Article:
9. I have a 6010 which was my mom's. It has all the cams, book, etc., but I have ignored it too much. I'm starting to better appreciate vintage machines now. Your post, which I found through a google search, has inspired me to bring out the Viking and get to know her! Thank you.

  10. I have my mother's 6010 & all it's accessories and book, but I've ignored the machine. My mom was the original owner and didn't put much wear on it. I'm beginning to better appreciate the older machines, and found your post. You've inspired me to bring the Viking out and get to know her!

  11. hello vikingettes, i too have a 6010. shes been part of the family since the seventies. lately her reverse stitch button has been getting stuck and i cant get it to pop back out. does she need a shot of oil to release that button? any suggestions would be appreciated. thank you and i am so happy i found you

  12. hello to my fellow vikingettes. i too have a 6010. shes a good old gal but her reverse stitch button has been sticking and is at the present time stuck in reverse. i was thinking a shot of oil might help. any suggestions on how to remedy my situation would be greatly appreciated. thank you very much

  13. I have an original Viking 6460 from 1977. It has gotten a ton of use, I made a lot of money as a SAH mom in the '80s. I haven't needed to do all that much sewing in the past 15 years, but the bug is hitting again. This time I'd like to get into more decorative things, actually use some of the functions on my machine I never had time for before.

    I don't want any of these modern machines, I love my Viking! I've mostly only sewn garments (from baby clothes to wedding party gowns) and a few household drapes, tablecloths, etc. Now I want to get a bit more upfront and personal with all my decorative cams. I so enjoyed your "vintage" take on what was so modern to me, lol.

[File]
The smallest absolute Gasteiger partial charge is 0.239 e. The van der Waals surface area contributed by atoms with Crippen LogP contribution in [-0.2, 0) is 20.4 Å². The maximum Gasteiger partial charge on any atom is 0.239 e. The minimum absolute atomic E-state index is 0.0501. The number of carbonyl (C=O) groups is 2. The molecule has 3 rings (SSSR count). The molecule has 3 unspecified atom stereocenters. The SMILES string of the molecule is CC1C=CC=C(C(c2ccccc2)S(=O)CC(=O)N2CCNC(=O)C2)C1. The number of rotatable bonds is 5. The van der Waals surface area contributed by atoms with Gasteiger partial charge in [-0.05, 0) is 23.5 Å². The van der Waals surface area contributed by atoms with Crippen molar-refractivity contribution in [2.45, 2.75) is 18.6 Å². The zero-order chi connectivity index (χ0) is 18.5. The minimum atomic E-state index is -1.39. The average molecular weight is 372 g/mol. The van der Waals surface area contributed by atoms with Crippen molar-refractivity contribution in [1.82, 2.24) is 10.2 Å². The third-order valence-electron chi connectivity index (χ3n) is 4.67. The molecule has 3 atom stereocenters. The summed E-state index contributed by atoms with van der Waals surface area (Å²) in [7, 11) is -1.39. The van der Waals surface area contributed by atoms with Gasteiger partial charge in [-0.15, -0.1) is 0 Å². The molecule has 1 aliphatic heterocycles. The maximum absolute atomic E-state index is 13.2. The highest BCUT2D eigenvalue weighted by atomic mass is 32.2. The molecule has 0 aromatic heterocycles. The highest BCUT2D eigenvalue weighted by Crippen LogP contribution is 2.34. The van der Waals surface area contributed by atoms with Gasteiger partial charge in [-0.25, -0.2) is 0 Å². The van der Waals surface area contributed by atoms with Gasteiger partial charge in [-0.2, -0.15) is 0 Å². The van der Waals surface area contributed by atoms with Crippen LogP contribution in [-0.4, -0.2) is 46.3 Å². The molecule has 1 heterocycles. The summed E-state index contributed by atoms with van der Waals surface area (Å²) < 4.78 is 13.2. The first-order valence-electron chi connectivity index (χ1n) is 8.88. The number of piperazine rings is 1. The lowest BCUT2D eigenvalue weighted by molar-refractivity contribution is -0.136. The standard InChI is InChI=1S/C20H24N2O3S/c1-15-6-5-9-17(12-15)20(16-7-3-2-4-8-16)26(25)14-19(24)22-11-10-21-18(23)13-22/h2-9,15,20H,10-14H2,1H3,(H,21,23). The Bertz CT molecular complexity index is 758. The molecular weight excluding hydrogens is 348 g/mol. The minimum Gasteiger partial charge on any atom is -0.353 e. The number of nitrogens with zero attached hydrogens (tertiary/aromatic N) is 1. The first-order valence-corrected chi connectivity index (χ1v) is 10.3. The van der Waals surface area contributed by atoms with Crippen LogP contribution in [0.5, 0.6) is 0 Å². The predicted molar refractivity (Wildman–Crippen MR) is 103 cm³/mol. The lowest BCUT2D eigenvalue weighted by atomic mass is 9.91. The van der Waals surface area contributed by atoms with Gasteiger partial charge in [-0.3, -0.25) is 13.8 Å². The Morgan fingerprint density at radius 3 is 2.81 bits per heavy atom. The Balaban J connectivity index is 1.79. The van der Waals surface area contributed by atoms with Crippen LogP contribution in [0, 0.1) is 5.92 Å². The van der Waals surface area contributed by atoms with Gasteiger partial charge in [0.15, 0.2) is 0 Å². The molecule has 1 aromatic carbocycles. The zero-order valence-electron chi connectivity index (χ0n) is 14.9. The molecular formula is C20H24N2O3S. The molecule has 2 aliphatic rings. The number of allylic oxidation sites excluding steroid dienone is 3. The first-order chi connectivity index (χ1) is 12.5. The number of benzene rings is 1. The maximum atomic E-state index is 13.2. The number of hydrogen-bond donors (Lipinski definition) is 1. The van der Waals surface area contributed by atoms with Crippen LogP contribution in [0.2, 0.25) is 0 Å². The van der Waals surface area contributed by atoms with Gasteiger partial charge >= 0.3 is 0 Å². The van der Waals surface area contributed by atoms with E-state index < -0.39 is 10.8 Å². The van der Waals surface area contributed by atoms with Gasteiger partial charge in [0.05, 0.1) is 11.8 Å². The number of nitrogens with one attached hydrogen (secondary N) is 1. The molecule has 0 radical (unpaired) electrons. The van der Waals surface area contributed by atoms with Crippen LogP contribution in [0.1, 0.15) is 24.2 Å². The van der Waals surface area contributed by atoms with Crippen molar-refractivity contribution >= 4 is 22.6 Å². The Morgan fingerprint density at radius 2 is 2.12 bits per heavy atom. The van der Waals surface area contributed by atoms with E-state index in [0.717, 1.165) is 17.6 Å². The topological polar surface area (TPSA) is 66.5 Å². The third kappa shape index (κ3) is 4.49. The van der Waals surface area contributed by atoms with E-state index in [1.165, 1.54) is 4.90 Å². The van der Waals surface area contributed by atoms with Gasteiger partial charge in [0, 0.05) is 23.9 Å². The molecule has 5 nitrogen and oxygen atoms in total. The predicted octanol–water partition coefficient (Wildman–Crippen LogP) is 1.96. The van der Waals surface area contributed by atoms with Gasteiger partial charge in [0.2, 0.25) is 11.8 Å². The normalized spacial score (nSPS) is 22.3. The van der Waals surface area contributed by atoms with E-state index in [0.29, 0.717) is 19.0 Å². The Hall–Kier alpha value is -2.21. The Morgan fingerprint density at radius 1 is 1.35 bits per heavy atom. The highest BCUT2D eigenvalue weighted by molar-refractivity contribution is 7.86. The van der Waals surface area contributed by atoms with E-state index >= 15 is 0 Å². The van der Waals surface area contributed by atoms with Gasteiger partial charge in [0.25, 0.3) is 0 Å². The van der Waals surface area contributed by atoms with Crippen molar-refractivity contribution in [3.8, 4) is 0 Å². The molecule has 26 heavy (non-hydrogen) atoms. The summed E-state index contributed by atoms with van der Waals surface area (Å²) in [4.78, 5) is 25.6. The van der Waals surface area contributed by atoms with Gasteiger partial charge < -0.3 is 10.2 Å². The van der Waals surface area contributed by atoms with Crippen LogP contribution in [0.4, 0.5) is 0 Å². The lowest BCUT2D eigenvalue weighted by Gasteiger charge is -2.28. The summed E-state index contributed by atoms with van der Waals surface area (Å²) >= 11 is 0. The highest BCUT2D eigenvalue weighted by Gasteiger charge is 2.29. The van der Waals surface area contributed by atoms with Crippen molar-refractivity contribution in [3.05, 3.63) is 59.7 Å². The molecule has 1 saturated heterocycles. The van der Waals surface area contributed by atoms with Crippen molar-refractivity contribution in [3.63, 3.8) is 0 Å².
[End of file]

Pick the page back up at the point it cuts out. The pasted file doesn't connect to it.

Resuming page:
PS: While my girls could have learned how to sew on a Viking, neither one would touch it. Why should they, they had Mom!

  14. Thanks for this. Funny, I'll bet when you wrote this 3 years ago or so you didn't think it would keep having people come back to it. I have just borrowed my Mom's machine (mine is going to the shop) but I am finding I need a manual. Thanks for the information though!

  15. I just purchased a Viking Husqvarna 6020 at the Salvation Army for $15.99. It has all of the original attachment feet, accessories, manual, extension table, carrying case, and cams A B C & D. When I got it home I discovered that the cam stack is broken and took it to a local Viking Husqvarna dealer/repair center and the repairs will cost about $250. I don't mind paying the price though because it is an excellent machine and will receive lots of love from me. Of course, I have 18 other sewing machines, mostly vintage, that I wont go into detail and list here. Suffice it to say that I'm an avid collector of sewing machines, both old and new.